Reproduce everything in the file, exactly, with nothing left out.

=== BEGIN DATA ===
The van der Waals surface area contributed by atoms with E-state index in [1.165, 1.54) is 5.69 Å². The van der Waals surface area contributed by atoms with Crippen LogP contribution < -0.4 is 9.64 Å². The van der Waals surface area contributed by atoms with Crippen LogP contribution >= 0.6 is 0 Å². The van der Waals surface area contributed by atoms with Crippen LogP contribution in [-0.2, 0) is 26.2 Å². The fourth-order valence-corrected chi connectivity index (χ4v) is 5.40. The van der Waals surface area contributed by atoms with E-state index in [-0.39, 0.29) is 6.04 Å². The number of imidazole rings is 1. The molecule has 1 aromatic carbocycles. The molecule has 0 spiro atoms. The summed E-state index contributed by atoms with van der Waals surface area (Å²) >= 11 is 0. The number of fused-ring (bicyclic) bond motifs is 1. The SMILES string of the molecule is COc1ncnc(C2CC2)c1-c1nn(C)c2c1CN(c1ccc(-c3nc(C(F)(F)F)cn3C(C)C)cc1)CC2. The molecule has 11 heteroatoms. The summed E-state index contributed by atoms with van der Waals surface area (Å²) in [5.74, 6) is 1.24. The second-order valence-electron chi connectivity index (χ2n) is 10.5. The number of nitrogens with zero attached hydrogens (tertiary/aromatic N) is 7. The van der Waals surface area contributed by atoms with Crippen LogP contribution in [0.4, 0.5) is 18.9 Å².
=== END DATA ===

The van der Waals surface area contributed by atoms with E-state index in [1.165, 1.54) is 5.69 Å². The van der Waals surface area contributed by atoms with Crippen LogP contribution < -0.4 is 9.64 Å². The van der Waals surface area contributed by atoms with Crippen LogP contribution >= 0.6 is 0 Å². The van der Waals surface area contributed by atoms with Crippen LogP contribution in [-0.2, 0) is 26.2 Å². The fourth-order valence-corrected chi connectivity index (χ4v) is 5.40. The van der Waals surface area contributed by atoms with E-state index in [-0.39, 0.29) is 6.04 Å². The number of imidazole rings is 1. The molecule has 1 aromatic carbocycles. The molecule has 0 spiro atoms. The summed E-state index contributed by atoms with van der Waals surface area (Å²) >= 11 is 0. The number of fused-ring (bicyclic) bond motifs is 1. The SMILES string of the molecule is COc1ncnc(C2CC2)c1-c1nn(C)c2c1CN(c1ccc(-c3nc(C(F)(F)F)cn3C(C)C)cc1)CC2. The molecule has 11 heteroatoms. The summed E-state index contributed by atoms with van der Waals surface area (Å²) in [5.74, 6) is 1.24. The second-order valence-electron chi connectivity index (χ2n) is 10.5. The number of nitrogens with zero attached hydrogens (tertiary/aromatic N) is 7. The van der Waals surface area contributed by atoms with Crippen LogP contribution in [0.4, 0.5) is 18.9 Å².